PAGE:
IFLScience By Janet Fang April 20, 2015
By digitally reconstructing the complete brain of the European honeybee, Apis mellifera, researchers with the Green Brain Project hope to one day create an autonomous flying robot that thinks, senses, and acts like the sophisticated pollinator.
"Bees and all other insects are miracles of engineering which we are nowhere near equaling," University of Sheffield’s James Marshall tells BBC. "If we could even recreate a fraction of their abilities in a robot system then we would have made a tremendous advance." The honeybee has surprisingly advanced cognitive behaviors, despite how simple and small their brains are compared to that of vertebrates. They can do so much with so little.
So far, the team—comprised of researchers from the Universities of Sheffield and Sussex—have recreated the parts of the bee’s brain that allows them to see and smell. Not only will this help us better understand both bee brains and human brains alike, but the team have also managed to upload their computer simulation (complete with thousands of virtual neurons) to an unmanned aerial vehicle.
To see if their bee brain simulation can actually pilot an aircraft, they plugged their simulation into a quadcopter drone and allowed it to fly down a corridor. It ended up doing so without even running into anything, Phys.org explains, and another time, it was able recognize the checkerboard pattern on the wall and use it to help navigate. This video from last November is the first demo of the quadcopter using its bee vision to navigate:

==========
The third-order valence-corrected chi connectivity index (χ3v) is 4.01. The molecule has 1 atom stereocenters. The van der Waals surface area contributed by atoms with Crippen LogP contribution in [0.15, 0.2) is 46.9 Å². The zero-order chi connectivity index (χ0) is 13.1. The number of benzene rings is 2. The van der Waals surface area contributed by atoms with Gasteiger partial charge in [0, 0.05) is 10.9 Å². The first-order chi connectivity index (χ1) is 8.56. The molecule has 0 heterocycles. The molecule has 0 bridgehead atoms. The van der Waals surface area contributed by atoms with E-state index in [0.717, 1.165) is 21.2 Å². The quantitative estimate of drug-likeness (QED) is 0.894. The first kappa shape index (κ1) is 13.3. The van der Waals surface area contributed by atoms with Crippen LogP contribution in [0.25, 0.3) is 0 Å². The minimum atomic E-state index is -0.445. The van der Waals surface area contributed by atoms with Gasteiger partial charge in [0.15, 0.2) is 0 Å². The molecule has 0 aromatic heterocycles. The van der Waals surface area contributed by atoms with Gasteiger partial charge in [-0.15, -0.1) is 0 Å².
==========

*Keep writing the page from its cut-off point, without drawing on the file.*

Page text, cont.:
Several teams around the world are working on bee-inspired robots. Harvard researchers, for example, have a designed a RoboBee that might help pollinate fields of crops—something that might become necessary if populations of honeybees continue to dwindle. One day, perhaps different teams could come together, placing simulated bee brains inside of bee bots.
With UAVs expected to perform various dangerous missions—ranging from search-and-rescue to monitoring nuclear power plants to wildfire surveillance—it’s going to be increasingly important to control them effectively.